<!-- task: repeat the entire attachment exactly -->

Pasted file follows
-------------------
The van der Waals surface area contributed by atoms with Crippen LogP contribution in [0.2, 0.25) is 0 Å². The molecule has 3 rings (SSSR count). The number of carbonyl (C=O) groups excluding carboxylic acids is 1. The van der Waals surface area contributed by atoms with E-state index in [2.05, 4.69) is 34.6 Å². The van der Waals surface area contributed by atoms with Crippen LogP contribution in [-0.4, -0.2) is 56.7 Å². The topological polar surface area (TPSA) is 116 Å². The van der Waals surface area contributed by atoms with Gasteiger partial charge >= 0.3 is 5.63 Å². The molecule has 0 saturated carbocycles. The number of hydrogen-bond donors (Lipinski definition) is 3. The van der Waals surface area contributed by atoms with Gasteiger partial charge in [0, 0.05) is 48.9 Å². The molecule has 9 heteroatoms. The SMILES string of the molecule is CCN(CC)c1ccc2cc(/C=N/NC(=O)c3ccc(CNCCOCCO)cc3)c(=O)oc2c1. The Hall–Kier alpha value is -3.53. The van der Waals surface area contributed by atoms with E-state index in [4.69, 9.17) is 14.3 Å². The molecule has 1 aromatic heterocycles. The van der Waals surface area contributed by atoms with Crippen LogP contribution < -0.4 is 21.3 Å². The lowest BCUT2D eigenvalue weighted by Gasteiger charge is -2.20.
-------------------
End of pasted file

The van der Waals surface area contributed by atoms with Crippen LogP contribution in [0.2, 0.25) is 0 Å². The molecule has 3 rings (SSSR count). The number of carbonyl (C=O) groups excluding carboxylic acids is 1. The van der Waals surface area contributed by atoms with E-state index in [2.05, 4.69) is 34.6 Å². The van der Waals surface area contributed by atoms with Crippen LogP contribution in [-0.4, -0.2) is 56.7 Å². The topological polar surface area (TPSA) is 116 Å². The van der Waals surface area contributed by atoms with Gasteiger partial charge >= 0.3 is 5.63 Å². The molecule has 0 saturated carbocycles. The number of hydrogen-bond donors (Lipinski definition) is 3. The van der Waals surface area contributed by atoms with Gasteiger partial charge in [0, 0.05) is 48.9 Å². The molecule has 9 heteroatoms. The SMILES string of the molecule is CCN(CC)c1ccc2cc(/C=N/NC(=O)c3ccc(CNCCOCCO)cc3)c(=O)oc2c1. The Hall–Kier alpha value is -3.53. The van der Waals surface area contributed by atoms with E-state index in [4.69, 9.17) is 14.3 Å². The molecule has 1 aromatic heterocycles. The van der Waals surface area contributed by atoms with Crippen LogP contribution < -0.4 is 21.3 Å². The lowest BCUT2D eigenvalue weighted by Gasteiger charge is -2.20.